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Playing Lotería Is Part Of Mexican Culture

A board game joining iconic images and folk verses unites families.

The Mexican lotería is a popular board game in the country. Winning depends on luck. Lotería is similar to the American bingo, but it has characters and objects instead of numbers. Over time, the cards have become symbols of Mexican identity.

“It is still common for neighbors to invite you to play lotería. We all have our own game, our cards,” said Cristina Rebolledo Velazco, a housewife living in Veracruz, Mexico.

Each player receives a board with a 16-image grid and the game leader keeps a 54-card deck. The images in the cards match those of the board.

During the game, the leader or “caller” draws cards from the deck. Often, people name the leaders “singers” because they “sing the cards,” which means they tell folk verses, riddles, puns or double-entendre jokes describing the images.

Each card represents a cultural icon. (Christian Valera Rebolledo/Café Words)

If a player’s board has the image that the caller sang, the player marks the image’s box with a token, a pinto bean, a grain of rice or a coin. The winner will be the first to mark all the boxes on their board and to yell, “lotería!”

In Mexico, lotería is a deeply rooted game. However, it is not a Mexican creation. Games of chance have been popular in many societies, and authorities often forbade them.

Lotería’s modern version might have been born in Italy, with the “lotto” game, where five numbers out of 90 were chosen, and each one was associated with a specific image.

The Spaniards brought the game to Mexico at the end of the 18th century, but it only became popular when soldiers fighting for Mexican Independence began playing it. The game spread throughout the country, becoming popular at street fairs, where people sometimes made bets and exchanged money.

“Lotería came to us during colonial times, but it was not as we know it today. … However, we can say that, despite its European origin, lotería is considered Mexican to the point of becoming a Mexican symbol abroad,” said Ricardo C. Montalvo, a history graduate living in Veracruz.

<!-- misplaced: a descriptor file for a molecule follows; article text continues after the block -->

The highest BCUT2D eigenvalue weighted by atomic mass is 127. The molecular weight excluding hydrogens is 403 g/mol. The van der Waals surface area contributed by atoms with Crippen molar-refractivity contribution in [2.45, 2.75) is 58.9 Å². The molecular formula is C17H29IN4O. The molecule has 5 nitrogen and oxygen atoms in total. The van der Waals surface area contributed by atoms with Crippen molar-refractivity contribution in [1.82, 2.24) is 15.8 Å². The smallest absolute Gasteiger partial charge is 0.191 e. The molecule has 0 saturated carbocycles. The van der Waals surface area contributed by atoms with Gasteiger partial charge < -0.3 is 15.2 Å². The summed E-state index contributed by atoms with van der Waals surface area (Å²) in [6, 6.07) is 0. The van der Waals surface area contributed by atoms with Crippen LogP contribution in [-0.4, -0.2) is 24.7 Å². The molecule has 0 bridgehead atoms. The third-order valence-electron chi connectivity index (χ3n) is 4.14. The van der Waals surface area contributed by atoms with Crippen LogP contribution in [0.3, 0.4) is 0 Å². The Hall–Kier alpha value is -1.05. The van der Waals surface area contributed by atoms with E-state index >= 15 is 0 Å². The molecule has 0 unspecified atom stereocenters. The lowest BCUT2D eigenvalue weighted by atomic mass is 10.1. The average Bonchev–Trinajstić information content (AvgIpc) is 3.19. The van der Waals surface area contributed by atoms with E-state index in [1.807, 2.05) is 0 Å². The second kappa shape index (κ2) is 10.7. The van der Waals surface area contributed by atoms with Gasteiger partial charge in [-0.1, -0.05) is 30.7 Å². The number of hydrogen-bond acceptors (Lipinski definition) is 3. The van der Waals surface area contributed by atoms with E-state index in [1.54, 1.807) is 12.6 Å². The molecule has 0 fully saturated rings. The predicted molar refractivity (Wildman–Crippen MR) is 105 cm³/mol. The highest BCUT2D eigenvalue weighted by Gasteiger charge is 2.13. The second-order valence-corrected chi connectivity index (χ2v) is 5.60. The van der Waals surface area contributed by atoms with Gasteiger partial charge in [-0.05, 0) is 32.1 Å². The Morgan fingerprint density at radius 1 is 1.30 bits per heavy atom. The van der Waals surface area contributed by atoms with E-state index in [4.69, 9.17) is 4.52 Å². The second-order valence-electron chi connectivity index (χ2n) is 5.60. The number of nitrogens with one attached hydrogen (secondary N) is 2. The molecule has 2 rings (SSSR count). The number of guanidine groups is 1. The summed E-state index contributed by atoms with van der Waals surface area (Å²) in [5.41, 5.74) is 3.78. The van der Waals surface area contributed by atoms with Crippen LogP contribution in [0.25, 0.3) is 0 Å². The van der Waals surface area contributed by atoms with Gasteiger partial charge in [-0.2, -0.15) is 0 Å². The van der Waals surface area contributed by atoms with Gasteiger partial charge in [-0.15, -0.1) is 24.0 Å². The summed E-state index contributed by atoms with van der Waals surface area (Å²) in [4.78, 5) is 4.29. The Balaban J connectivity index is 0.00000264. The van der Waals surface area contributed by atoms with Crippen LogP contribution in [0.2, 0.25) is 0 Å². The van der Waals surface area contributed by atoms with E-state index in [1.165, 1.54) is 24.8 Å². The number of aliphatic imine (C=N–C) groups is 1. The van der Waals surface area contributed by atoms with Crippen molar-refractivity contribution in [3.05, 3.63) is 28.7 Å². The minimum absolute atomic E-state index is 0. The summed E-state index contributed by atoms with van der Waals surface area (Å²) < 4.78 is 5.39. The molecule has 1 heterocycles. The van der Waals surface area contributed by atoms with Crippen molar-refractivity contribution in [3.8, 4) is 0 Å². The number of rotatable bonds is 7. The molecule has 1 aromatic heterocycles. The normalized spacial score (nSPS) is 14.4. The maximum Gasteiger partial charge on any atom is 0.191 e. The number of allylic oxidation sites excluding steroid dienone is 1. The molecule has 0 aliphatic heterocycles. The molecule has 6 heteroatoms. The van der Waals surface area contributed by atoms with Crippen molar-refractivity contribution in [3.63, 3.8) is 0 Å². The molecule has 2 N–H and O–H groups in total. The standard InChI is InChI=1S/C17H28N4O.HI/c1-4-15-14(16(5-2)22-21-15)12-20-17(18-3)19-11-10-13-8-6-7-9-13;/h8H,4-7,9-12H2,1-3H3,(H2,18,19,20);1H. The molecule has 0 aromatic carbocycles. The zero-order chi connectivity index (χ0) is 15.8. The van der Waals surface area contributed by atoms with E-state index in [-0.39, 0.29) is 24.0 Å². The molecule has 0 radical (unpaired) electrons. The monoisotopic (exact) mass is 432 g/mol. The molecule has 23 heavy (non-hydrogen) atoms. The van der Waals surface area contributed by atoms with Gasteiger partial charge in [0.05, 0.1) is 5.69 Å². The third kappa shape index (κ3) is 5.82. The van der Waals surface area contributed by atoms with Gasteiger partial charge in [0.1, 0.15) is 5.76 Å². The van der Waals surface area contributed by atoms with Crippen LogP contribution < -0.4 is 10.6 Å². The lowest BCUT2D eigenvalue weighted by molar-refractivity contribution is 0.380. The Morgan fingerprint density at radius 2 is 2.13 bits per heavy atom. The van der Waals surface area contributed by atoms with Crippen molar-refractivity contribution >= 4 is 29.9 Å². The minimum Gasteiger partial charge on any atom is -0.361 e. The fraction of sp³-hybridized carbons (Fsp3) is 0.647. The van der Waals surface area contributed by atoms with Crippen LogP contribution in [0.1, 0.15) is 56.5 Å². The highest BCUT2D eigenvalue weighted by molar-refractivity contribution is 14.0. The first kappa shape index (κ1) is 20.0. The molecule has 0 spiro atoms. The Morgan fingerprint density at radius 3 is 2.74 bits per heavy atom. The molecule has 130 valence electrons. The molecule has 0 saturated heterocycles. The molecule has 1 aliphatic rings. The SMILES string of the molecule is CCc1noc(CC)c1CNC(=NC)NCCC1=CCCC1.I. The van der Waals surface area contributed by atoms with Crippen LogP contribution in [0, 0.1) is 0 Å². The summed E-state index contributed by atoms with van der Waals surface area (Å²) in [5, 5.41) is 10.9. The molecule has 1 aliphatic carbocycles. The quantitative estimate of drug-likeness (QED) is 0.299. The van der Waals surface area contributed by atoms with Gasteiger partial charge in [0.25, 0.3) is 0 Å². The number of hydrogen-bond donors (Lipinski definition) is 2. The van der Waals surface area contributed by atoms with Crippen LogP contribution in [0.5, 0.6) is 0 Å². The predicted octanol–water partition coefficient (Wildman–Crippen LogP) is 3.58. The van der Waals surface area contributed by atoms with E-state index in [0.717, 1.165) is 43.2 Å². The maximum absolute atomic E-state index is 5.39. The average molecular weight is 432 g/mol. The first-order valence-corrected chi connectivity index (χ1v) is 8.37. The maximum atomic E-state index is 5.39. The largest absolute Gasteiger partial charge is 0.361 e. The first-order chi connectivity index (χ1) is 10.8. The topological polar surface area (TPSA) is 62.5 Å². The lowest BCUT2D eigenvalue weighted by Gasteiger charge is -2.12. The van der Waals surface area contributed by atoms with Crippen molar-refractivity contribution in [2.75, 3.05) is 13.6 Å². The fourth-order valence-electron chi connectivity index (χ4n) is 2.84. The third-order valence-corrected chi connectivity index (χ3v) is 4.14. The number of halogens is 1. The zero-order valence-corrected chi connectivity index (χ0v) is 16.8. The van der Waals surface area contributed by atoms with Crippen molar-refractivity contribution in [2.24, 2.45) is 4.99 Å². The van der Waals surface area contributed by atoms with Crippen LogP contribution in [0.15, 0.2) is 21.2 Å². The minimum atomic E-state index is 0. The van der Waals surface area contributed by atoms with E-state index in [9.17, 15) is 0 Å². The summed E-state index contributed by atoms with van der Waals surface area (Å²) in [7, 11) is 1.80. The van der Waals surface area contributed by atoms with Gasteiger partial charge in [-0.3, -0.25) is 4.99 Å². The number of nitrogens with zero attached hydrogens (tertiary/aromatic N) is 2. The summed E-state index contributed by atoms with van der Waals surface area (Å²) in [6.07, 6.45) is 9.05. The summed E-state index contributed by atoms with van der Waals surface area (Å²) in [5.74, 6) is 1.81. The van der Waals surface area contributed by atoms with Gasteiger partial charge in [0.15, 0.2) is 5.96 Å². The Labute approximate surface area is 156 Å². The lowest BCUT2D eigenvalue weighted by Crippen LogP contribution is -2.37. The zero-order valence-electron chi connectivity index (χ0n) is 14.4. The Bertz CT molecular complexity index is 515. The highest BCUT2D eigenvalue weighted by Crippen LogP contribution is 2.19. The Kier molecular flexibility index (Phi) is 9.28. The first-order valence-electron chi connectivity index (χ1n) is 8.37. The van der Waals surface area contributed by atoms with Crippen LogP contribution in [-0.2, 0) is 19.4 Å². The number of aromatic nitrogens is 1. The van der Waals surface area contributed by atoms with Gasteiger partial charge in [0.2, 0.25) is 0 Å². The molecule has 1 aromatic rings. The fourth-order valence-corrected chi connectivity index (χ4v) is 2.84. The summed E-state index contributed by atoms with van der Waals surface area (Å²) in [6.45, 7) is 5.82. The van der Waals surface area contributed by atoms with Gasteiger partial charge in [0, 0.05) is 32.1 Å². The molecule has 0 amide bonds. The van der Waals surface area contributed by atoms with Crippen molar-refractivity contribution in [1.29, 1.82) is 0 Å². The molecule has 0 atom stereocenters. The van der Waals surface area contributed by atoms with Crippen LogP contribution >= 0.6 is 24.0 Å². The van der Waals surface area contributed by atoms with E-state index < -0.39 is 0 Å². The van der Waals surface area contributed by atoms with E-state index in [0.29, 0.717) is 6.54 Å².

Today, people usually don’t make bets, or they may use plastic coins. Its primary purpose is to unite families.

A mural featuring a Mexican lotería, in Corpus Christi, Texas, is a cultural symbol of the Mexican-American community. (J-9/Unsplash)

In the old days, lotería boards and cards were hand-painted. Cartoonists or folk painters gave them their style and personality, which made each lotería game unique.

The cards still used today are: the rooster, the tree, the heron, the watermelon, the world, the sun, the little devil, the melon, the bird, the drum, the Apache, the crown, the lady, the brave man, the hand, the shrimp, the prickly pear, the chalupa (a boat), the gentleman, the hat, the boot, the arrows, the scorpion, the pine, the umbrella, Death, the moon, the musician, the rose, the fish, the mermaid, the pear, the parrot, the spider, the skull, the palm, the ladder, the flag, the drunkard, the soldier, the bell, the clay pitcher, the bottle, the mandolin, the black boy, the star, the little song, the harp, the barrel, the cello, the heart, the deer, the pot and the frog.

The “Millennial Lotería” gives a new twist to the beloved game. In this video, Mike Alfaro, the author of “Millennial Lotería,” explains how he created a version that better reflects the Latinx generation.

“Lotería is not only a game of chance; it is also an element of family union. … It not only allows family playtime, but also enables conviviality with friends and neighbors,” said Rebolledo Velazco.

(Translated and edited by Gabriela Olmos; edited by Fern Siegel)